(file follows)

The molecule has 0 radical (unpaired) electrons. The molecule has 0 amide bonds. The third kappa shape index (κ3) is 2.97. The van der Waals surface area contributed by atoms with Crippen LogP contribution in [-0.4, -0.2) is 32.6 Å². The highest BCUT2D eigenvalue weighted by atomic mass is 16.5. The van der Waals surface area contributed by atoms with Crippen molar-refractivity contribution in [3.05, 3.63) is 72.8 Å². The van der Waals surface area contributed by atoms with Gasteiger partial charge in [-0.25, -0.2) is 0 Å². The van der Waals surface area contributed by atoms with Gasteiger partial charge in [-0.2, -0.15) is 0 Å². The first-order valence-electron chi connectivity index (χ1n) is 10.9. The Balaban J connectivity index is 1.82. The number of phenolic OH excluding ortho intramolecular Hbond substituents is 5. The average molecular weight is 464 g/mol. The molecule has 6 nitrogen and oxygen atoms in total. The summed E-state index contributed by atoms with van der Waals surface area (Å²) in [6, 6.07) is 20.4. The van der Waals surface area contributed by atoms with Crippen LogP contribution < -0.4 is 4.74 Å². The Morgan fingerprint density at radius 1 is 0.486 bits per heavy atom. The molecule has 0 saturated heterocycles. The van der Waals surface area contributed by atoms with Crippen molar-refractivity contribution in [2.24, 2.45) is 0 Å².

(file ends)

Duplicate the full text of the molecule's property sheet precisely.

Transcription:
The molecule has 0 radical (unpaired) electrons. The molecule has 0 amide bonds. The third kappa shape index (κ3) is 2.97. The van der Waals surface area contributed by atoms with Crippen LogP contribution in [-0.4, -0.2) is 32.6 Å². The highest BCUT2D eigenvalue weighted by atomic mass is 16.5. The van der Waals surface area contributed by atoms with Crippen molar-refractivity contribution in [3.05, 3.63) is 72.8 Å². The van der Waals surface area contributed by atoms with Gasteiger partial charge in [-0.25, -0.2) is 0 Å². The van der Waals surface area contributed by atoms with Gasteiger partial charge in [-0.2, -0.15) is 0 Å². The first-order valence-electron chi connectivity index (χ1n) is 10.9. The Balaban J connectivity index is 1.82. The number of phenolic OH excluding ortho intramolecular Hbond substituents is 5. The average molecular weight is 464 g/mol. The molecule has 6 nitrogen and oxygen atoms in total. The summed E-state index contributed by atoms with van der Waals surface area (Å²) in [6, 6.07) is 20.4. The van der Waals surface area contributed by atoms with Crippen LogP contribution < -0.4 is 4.74 Å². The Morgan fingerprint density at radius 1 is 0.486 bits per heavy atom. The molecule has 0 saturated heterocycles. The van der Waals surface area contributed by atoms with Crippen molar-refractivity contribution in [2.24, 2.45) is 0 Å².